If you’re going to keep them on the page long enough to buy from you, you need to let them know that you understand them, first. 

That means talking about their problem.

Their pain point.

The thing that keeps them awake at night, and the effect that has on their life.

Only once you’ve reassured your reader that you get that, can you introduce yourself as the one who can solve that problem

Focus on the customer problems you solve

This might take a bit of creative thinking, but start with why you do what you do.

What are the problems you want to solve? You do know this stuff, it’s just about pinpointing it so you can make that the focal point of your copy.

I choose to work mainly with small businesses because I am one. I know how tough it can be to feel pulled in a thousand directions, having to be chief cook and bottle washer when all I really want to do is write.

Every second I’m doing something that could be outsourced is time I’m not spending on writing. Not to mention with my family!

And while I love writing, I know for others it’s a chore, something they don’t find enjoyable or just another task on the endless To Do list.

So I offer my services doing something I love that comes naturally – being a word nerd – so that other small business owners have the time to do the thing they love.

Maybe you’re a French tutor – what problems do you solve?

Ok, you teach people to speak French but why might someone want that? Do they want to travel, move abroad, make themselves a sure thing for their dream job? Maybe they’re retired and they want a new challenge to keep their brain active.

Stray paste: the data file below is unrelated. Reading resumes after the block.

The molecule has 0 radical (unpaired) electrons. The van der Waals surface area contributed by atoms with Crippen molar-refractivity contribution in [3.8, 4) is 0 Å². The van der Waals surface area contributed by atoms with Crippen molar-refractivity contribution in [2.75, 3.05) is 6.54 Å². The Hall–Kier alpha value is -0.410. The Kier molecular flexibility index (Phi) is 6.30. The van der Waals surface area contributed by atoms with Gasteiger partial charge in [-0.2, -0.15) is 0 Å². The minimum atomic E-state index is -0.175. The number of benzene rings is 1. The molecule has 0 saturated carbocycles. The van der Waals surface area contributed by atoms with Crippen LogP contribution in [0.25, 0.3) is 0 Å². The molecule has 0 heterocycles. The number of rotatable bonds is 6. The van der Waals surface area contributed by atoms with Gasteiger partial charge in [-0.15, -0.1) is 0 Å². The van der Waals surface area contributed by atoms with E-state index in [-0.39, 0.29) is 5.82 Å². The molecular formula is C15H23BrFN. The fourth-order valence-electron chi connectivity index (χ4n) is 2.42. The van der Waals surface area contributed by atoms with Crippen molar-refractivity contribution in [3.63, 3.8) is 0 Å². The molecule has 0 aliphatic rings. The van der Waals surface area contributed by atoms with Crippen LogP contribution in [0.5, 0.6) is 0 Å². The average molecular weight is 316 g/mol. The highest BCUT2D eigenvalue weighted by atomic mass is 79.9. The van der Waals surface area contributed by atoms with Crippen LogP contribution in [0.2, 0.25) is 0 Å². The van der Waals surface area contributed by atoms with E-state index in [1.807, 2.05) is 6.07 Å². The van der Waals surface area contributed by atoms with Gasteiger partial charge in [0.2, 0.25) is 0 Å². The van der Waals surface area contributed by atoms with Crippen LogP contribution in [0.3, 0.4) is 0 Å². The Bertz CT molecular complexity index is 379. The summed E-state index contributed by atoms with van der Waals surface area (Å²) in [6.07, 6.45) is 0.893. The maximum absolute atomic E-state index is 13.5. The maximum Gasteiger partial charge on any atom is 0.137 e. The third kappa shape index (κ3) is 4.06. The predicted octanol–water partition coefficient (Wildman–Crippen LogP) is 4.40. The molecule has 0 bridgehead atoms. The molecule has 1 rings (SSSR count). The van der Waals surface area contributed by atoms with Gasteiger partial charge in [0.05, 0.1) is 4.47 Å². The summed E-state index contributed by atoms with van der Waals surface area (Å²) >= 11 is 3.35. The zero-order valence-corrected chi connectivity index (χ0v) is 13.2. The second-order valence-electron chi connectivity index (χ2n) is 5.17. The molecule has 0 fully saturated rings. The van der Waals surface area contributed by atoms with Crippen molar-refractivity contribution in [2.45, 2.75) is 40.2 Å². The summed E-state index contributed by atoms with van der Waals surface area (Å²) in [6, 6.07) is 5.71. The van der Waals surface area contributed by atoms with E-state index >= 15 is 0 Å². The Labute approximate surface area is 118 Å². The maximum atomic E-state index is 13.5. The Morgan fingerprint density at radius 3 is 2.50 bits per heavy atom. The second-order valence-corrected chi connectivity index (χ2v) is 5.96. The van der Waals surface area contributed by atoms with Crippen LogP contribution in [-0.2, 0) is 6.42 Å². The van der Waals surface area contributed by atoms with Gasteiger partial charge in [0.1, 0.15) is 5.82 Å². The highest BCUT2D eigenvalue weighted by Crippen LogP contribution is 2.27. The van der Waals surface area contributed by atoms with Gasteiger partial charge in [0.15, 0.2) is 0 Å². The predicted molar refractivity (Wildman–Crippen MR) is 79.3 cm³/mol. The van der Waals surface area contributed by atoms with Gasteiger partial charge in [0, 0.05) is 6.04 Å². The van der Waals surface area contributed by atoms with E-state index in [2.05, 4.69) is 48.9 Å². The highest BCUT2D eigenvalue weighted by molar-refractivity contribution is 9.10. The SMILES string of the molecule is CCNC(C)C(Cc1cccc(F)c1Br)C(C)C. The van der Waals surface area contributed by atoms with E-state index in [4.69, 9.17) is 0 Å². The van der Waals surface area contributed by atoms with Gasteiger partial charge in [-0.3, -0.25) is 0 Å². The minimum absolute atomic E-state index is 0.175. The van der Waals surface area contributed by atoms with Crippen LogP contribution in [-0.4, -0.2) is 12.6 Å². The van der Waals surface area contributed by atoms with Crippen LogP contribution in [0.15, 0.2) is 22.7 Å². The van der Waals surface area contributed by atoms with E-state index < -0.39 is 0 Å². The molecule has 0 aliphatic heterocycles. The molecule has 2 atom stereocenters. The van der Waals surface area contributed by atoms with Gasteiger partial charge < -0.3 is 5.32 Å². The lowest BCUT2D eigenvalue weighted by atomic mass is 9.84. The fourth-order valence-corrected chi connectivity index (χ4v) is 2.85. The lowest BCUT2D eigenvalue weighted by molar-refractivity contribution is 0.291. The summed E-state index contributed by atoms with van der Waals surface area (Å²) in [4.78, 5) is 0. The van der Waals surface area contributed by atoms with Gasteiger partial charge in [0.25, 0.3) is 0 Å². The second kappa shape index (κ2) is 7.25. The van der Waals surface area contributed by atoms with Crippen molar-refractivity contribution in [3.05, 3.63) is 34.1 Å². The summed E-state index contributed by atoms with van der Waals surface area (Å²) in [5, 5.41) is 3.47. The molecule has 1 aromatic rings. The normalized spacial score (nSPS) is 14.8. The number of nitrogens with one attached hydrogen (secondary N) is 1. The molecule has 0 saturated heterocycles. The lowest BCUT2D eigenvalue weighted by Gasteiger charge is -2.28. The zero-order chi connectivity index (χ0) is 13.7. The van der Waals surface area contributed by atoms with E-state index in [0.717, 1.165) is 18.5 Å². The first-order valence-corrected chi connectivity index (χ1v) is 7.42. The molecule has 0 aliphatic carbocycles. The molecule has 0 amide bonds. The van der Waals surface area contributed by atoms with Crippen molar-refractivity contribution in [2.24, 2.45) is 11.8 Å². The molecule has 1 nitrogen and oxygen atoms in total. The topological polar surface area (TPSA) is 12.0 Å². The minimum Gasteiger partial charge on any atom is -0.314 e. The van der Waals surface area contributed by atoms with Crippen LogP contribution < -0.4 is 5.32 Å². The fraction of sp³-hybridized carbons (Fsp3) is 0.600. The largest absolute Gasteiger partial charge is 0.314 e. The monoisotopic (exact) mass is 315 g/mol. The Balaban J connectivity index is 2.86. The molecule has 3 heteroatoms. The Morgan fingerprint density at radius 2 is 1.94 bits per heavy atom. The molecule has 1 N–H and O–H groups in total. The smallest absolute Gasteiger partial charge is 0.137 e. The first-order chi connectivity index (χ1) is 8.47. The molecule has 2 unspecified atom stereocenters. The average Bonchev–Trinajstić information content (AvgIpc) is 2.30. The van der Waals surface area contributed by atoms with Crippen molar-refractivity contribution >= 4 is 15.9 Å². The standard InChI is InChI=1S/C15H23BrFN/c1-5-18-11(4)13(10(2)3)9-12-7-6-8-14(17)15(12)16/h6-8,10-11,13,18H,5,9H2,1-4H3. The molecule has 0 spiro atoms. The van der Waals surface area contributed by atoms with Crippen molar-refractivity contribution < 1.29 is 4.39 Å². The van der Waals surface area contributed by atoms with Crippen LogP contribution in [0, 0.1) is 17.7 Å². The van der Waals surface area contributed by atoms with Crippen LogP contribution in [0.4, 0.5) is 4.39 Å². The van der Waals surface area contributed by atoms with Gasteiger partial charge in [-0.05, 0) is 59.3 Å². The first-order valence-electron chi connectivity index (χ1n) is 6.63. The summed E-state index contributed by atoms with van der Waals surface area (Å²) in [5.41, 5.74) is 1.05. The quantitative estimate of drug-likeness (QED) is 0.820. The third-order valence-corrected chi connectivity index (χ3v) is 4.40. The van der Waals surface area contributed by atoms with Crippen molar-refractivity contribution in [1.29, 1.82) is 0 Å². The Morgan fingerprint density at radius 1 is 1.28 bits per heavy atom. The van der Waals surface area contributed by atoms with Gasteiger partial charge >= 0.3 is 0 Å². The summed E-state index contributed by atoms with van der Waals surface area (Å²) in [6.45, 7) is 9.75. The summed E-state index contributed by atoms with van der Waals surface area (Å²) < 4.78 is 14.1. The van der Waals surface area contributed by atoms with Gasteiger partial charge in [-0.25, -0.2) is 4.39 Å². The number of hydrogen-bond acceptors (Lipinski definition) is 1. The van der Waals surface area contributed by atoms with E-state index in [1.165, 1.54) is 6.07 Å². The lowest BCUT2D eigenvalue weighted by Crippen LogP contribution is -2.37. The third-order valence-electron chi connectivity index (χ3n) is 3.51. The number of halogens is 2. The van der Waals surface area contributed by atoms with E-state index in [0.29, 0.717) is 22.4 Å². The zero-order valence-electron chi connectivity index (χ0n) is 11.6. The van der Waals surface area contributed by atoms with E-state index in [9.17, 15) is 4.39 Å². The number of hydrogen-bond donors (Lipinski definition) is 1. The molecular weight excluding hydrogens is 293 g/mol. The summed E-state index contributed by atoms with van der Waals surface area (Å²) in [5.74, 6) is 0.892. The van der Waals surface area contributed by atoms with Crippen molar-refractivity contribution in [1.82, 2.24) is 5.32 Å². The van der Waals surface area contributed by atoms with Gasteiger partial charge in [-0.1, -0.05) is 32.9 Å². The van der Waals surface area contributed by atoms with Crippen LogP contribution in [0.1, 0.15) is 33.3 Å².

Focus on the problem before you introduce the solution. 

Keep the “We” where it belongs

Once you’ve thought creatively about the problems you solve, and let your reader know you really understand them, you can introduce yourself as the problem solver.

But keep it focused on them.

They don’t care, at this point, that your passion is on handcrafting garden gnomes – they just want to know that they don’t have to look any further for the garden gnomes they so desperately need.

And they definitely don’t care where you went to school or what your favourite colour is.

That’s what your About page is for (and if you don’t have one, create one. Right now!)

You can be you on your About page, share some personal information (without oversharing), talk about your experience and achievements, and let your client get a sense of who you are.

The copy still needs to be relevant to your reader and their problems, but this is the one page where you’re front and centre.

How customer focused is your copy?

Here’s a challenge for you.

Go to your homepage and count how many times you read we/I.

Count how many lines (or worse – paragraphs!) before you mention your customer and the problems they face. 

If it’s longer than a couple of lines (and that’s worst case scenario, ideally your customer is Numero Uno)?

You need to shift your focus onto your customer.

And stop we-ing at them.